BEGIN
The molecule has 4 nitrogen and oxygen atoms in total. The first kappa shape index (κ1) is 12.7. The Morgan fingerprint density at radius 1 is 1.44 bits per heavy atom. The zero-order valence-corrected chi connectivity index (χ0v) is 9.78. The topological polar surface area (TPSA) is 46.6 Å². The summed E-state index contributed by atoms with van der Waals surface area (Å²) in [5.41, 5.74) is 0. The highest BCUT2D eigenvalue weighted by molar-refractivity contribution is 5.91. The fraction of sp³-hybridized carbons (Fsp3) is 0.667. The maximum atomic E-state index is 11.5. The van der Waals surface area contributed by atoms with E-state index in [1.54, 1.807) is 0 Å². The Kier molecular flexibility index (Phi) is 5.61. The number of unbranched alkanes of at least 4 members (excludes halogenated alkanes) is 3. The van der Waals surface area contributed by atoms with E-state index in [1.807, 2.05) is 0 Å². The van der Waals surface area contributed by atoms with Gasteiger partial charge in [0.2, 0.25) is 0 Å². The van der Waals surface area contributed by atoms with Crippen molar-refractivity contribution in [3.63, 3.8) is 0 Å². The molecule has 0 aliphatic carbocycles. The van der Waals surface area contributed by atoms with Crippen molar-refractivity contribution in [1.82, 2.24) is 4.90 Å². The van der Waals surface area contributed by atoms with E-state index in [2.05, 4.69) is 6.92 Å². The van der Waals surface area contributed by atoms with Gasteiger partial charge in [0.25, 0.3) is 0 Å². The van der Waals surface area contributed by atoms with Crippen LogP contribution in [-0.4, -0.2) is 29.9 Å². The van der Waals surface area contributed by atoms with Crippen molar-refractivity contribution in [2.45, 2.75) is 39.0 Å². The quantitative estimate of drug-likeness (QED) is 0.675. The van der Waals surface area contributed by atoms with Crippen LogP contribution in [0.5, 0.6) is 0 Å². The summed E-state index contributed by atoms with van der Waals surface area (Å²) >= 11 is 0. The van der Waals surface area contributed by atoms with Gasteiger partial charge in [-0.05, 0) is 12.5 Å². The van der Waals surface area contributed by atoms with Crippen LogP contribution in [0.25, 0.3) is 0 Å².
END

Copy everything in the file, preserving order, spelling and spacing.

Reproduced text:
The molecule has 4 nitrogen and oxygen atoms in total. The first kappa shape index (κ1) is 12.7. The Morgan fingerprint density at radius 1 is 1.44 bits per heavy atom. The zero-order valence-corrected chi connectivity index (χ0v) is 9.78. The topological polar surface area (TPSA) is 46.6 Å². The summed E-state index contributed by atoms with van der Waals surface area (Å²) in [5.41, 5.74) is 0. The highest BCUT2D eigenvalue weighted by molar-refractivity contribution is 5.91. The fraction of sp³-hybridized carbons (Fsp3) is 0.667. The maximum atomic E-state index is 11.5. The van der Waals surface area contributed by atoms with E-state index in [1.54, 1.807) is 0 Å². The Kier molecular flexibility index (Phi) is 5.61. The number of unbranched alkanes of at least 4 members (excludes halogenated alkanes) is 3. The van der Waals surface area contributed by atoms with E-state index in [1.807, 2.05) is 0 Å². The van der Waals surface area contributed by atoms with Gasteiger partial charge in [0.2, 0.25) is 0 Å². The van der Waals surface area contributed by atoms with Crippen molar-refractivity contribution in [3.63, 3.8) is 0 Å². The molecule has 0 aliphatic carbocycles. The van der Waals surface area contributed by atoms with Crippen molar-refractivity contribution in [1.82, 2.24) is 4.90 Å². The van der Waals surface area contributed by atoms with E-state index in [2.05, 4.69) is 6.92 Å². The van der Waals surface area contributed by atoms with Gasteiger partial charge in [0.25, 0.3) is 0 Å². The van der Waals surface area contributed by atoms with Crippen LogP contribution in [-0.4, -0.2) is 29.9 Å². The van der Waals surface area contributed by atoms with Crippen molar-refractivity contribution in [2.45, 2.75) is 39.0 Å². The quantitative estimate of drug-likeness (QED) is 0.675. The van der Waals surface area contributed by atoms with Crippen LogP contribution in [0.5, 0.6) is 0 Å². The summed E-state index contributed by atoms with van der Waals surface area (Å²) >= 11 is 0. The van der Waals surface area contributed by atoms with Gasteiger partial charge in [-0.05, 0) is 12.5 Å². The van der Waals surface area contributed by atoms with Crippen LogP contribution in [0.25, 0.3) is 0 Å².